My mother is a feminist. She’s a mid-century, never-employed, stay-at-home… feminist. Her own mother had a career, but Mom stayed at home because she chose to, because that interested her, because she felt called to be there. She always taught me that I could do anything I wanted to do, including (but not limited to) motherhood. During my formative years, she told me many times that she didn’t need my father – that she wanted and chose him, but that she didn’t need him. This in no way lessened my respect for my dad; rather, it increased my respect for my mother. I saw her choices as deliberate and, therefore, valid. True feminism, she instructed, isn’t anti-men, but pro-people – and women are people, too.
In the middle of my eighth grade year, it was time for New Beginnings – that always heartfelt, sometimes corny Sunday evening event that ushers in another year in the Young Women program. Young Women had begun painfully for me two years previously, and would end painfully four years later – I didn’t fit in. I never did exactly identify the problem, but I think it had something to do with my desire to avoid cheerleaders and druggies alike, those, unfortunately, being the two prominent demographics in my Mutual group. I had my sights set on something else, something as yet undefined but not at all indistinct. I had few local role models in the generation preceding me, but I clung to them emotionally with all I had; I was wholly determined to never slot into anyone else’s preconceived notions.
So, at New Beginnings, it came as no surprise that the Stake Young Women president spoke about who we young women could become. I listened eagerly, fully expecting to receive an inspiring message about our limitless divine potential. But that wasn’t the message she wanted us to hear. She told us that we should “get an education” – which she defined as graduating from high school – and this was, she assured us, because life can be challenging, what with husbands dying unexpectedly and all. I was disappointed with the low-level banality of this message but, thinking it absurd as 14 year-olds are wont to do, didn’t internalize it.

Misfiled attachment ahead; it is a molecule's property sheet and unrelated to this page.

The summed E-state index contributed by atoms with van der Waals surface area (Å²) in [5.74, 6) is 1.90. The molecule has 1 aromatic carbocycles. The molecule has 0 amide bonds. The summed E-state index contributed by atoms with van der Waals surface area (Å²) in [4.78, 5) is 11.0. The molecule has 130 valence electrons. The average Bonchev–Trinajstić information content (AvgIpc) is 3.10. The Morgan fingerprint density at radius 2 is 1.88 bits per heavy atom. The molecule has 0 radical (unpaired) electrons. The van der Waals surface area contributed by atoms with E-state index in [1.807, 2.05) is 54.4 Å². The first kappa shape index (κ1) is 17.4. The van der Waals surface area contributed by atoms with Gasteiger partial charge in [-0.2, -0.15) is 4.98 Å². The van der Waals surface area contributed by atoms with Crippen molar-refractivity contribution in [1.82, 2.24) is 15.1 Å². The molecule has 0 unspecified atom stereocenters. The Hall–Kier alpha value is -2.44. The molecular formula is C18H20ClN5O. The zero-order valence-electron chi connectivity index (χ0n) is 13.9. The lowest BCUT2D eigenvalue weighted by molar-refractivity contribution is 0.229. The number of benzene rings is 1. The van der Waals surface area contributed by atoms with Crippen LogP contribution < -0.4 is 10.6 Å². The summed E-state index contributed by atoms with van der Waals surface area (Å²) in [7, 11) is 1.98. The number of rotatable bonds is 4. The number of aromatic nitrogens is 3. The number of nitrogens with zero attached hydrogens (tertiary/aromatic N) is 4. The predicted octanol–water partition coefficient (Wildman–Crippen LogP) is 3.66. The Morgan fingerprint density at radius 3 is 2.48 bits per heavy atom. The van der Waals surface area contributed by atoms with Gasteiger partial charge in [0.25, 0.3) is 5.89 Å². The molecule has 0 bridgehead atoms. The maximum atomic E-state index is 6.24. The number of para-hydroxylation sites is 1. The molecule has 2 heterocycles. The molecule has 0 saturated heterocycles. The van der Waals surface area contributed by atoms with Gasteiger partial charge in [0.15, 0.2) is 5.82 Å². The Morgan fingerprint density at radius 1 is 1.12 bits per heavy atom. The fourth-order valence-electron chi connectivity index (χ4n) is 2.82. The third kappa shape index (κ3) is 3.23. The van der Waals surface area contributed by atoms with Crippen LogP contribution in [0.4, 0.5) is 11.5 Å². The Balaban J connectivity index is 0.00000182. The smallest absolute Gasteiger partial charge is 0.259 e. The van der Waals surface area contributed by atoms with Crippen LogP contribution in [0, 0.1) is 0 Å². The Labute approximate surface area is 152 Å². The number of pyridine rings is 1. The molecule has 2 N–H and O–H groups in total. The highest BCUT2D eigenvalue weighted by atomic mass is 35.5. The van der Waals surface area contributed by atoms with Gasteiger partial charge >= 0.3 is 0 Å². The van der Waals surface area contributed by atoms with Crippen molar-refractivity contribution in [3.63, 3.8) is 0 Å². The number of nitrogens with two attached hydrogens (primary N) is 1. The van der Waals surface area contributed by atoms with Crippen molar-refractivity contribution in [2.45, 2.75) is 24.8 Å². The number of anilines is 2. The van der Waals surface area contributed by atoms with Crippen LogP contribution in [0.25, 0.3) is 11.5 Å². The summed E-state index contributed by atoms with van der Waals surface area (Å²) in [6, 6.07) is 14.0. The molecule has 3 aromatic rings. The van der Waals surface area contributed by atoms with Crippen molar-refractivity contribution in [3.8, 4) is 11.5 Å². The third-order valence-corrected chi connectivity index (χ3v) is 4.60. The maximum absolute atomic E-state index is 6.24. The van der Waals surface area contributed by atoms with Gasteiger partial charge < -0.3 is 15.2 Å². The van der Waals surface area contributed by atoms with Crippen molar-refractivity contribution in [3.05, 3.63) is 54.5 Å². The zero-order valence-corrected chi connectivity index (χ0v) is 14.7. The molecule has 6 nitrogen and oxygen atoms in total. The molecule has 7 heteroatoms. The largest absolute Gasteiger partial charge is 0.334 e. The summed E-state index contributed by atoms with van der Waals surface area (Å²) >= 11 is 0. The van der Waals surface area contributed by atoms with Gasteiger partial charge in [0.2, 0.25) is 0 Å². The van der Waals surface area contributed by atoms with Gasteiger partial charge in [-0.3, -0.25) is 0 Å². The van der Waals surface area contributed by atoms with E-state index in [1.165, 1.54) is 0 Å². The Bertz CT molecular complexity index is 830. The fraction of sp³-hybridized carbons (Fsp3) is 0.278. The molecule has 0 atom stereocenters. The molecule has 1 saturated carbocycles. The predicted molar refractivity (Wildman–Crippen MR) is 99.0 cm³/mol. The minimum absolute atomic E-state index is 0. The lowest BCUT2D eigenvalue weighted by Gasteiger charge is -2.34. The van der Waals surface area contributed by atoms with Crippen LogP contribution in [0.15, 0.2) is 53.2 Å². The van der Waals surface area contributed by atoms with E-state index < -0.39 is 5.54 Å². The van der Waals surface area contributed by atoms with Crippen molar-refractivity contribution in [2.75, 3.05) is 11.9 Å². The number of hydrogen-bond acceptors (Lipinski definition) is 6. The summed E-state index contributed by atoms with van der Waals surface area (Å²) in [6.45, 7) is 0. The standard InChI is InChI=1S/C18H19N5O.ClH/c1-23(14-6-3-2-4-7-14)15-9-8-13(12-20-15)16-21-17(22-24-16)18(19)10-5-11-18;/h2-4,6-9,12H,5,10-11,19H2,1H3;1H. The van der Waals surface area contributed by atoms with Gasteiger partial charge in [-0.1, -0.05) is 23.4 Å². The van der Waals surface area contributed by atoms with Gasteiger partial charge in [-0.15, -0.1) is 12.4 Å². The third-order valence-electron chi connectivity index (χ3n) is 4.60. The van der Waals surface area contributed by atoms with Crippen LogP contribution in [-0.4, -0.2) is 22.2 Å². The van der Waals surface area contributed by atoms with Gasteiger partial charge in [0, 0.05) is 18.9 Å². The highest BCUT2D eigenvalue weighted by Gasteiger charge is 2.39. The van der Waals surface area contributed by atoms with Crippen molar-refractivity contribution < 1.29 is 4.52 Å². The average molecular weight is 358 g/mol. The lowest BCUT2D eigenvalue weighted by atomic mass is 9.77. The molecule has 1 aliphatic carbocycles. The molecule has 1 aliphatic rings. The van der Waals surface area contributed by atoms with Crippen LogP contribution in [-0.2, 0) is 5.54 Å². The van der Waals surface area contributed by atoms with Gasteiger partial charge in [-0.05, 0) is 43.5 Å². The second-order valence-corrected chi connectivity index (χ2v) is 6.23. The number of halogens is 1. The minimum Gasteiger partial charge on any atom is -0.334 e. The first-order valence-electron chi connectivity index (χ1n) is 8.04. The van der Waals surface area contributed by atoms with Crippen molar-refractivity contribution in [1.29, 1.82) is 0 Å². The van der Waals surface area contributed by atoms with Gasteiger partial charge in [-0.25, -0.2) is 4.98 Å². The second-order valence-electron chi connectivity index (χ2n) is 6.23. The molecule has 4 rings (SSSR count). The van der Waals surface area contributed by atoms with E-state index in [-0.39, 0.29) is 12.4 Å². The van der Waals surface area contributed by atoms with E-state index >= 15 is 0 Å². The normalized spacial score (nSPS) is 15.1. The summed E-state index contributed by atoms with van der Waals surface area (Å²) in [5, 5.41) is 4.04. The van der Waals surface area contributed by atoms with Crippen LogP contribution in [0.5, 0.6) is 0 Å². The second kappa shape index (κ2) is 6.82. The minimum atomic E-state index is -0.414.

What I did internalize is this: the victorious addendum. I could feel my mother squirming in her seat. She fidgeted and fiddled for what seemed like a long while, and then: she stood up. In the middle of the meeting. Without being asked. And this is what she said: “I think we should encourage our daughters to get an education – a real one, one that will enable them to make a life for themselves – not because their husbands might die, as if their own potential is a back-up plan, but because their Heavenly Father gave them brains, and He expects them to use them.” And then she sat down.
I truly have no recollection of what was said or done in New Beginnings after that. I was (being fourteen) embarrassed that my mother had spoken out of turn – at church, no less. But I was proud, too, that my mom had the courage to break with tradition for the greater good of leading her daughter – all the daughters there that night – into herself, not the culturally pre-defined self, but the true self, whoever she was, that God intended her to be.
Mom and I do not always agree; our relationship hasn’t always been easy. But one thing I know with certainty is that my mother, a woman whose career path may seem stunted and unfulfilling to some, is as courageous and forward-thinking as anyone who marched on Washington. She didn’t need battles fought for her, but she was willing to fight them for her daughter. Due in part to her example, I’m a working mother. I fulfill both roles with joy, making my own life on my own terms. Life without one or the other kind of work – at home or at the office – is unimaginable to me. And primary in both pursuits is my faith that God has given me a brain and expects me to use it.
I hope my daughters are watching.
Art credit: Mother and Child Taking a Walk | Victor Vignon, unknown date